However, to others, the central bank’s odd take on inflation targeting always looked more like a move to appease a Diet intent on reining in the central bank’s independence than a genuine change in the BoJ’s thinking on monetary policy.

It was an impression that the BoJ governor did little to dispel in comments made late last week, which signalled that the central bank stance on deflation will be little changed. Read more

Claire Jones

Our week ahead email helps you track the most important events in central banking. To see all of our emails and alerts visit

MPC minutes

The minutes of this month’s Monetary Policy Committee meeting, out on Wednesday, will reveal whether all of the nine-strong committee backed the decision to expand quantitative easing by £50bn.

Many think the decision will have split the committee. Read more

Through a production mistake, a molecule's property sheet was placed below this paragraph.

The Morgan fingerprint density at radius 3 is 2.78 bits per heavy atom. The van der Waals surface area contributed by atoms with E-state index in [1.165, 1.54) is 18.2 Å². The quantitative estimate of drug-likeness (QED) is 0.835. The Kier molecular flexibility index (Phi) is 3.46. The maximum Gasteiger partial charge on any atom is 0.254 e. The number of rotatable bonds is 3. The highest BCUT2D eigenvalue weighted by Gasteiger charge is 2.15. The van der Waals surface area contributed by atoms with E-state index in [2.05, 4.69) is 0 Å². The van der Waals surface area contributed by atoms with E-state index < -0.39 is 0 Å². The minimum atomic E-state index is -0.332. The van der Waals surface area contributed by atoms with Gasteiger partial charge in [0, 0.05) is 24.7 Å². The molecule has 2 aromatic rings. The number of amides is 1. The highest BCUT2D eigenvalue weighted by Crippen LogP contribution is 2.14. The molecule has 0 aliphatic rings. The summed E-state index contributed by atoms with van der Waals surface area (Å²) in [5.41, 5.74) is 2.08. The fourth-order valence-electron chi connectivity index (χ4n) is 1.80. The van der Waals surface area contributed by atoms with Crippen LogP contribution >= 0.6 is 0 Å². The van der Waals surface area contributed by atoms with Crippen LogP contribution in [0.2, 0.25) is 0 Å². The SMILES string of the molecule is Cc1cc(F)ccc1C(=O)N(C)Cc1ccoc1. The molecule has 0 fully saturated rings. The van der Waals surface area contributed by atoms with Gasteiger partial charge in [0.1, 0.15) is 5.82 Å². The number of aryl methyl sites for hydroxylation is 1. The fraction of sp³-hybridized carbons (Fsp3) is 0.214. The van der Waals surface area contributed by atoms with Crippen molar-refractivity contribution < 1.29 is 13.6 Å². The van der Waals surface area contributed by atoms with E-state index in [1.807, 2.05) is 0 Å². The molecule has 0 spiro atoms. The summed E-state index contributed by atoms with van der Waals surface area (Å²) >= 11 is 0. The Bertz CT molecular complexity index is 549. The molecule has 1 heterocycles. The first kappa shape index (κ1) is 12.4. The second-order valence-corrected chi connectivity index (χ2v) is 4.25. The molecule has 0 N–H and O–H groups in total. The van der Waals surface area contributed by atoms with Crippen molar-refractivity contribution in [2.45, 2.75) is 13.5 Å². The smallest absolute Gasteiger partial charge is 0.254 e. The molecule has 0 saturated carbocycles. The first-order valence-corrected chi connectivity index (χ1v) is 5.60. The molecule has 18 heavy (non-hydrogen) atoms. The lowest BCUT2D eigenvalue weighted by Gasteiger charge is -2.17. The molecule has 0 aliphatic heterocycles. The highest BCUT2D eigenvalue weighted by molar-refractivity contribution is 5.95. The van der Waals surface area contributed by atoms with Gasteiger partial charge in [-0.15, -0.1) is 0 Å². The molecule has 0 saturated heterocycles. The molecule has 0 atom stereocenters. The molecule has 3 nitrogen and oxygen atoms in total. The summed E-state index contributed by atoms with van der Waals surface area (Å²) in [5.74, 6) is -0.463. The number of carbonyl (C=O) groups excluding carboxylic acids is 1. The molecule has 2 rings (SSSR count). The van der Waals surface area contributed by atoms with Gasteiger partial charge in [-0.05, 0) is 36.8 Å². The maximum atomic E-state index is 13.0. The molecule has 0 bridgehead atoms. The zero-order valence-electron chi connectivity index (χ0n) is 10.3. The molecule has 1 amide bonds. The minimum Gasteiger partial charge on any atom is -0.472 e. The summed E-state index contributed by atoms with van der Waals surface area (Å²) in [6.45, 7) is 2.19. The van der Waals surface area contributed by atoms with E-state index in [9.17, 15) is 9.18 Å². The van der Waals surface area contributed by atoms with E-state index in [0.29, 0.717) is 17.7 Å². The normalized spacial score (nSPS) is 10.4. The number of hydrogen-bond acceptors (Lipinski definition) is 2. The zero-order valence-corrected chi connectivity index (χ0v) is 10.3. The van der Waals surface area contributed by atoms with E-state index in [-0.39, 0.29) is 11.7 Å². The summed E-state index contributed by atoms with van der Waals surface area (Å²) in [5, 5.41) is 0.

Ralph Atkins

The deal is all but done but we still have no formal announcement that the ECB has exchanged its Greek bonds for new bonds that will be exempt from legal steps by Athens to force losses, as reported already.

The hold-up is, perhaps, over the issue of what to do about those Greek bonds held by eurozone national central banks in investment portfolios but not acquired under the ECB’s bond buying programme launched by Jean-Claude Trichet, then president, in May 2010. We don’t have any figures on how big these holdings are, or where exactly they are — although the biggest are thought to be held by the central banks of France, Cyprus and, of course, Greece. The Bundesbank has none. Read more

Fifteen years ago, a little-known tragedy hit the Bank of Japan. In the mid 1990s – or during the early stages of Japan’s banking crisis – BoJ officials decided to use some of the central bank’s own yen to prop up a failing finance company, in a desperate effort to paper over problems and buy time.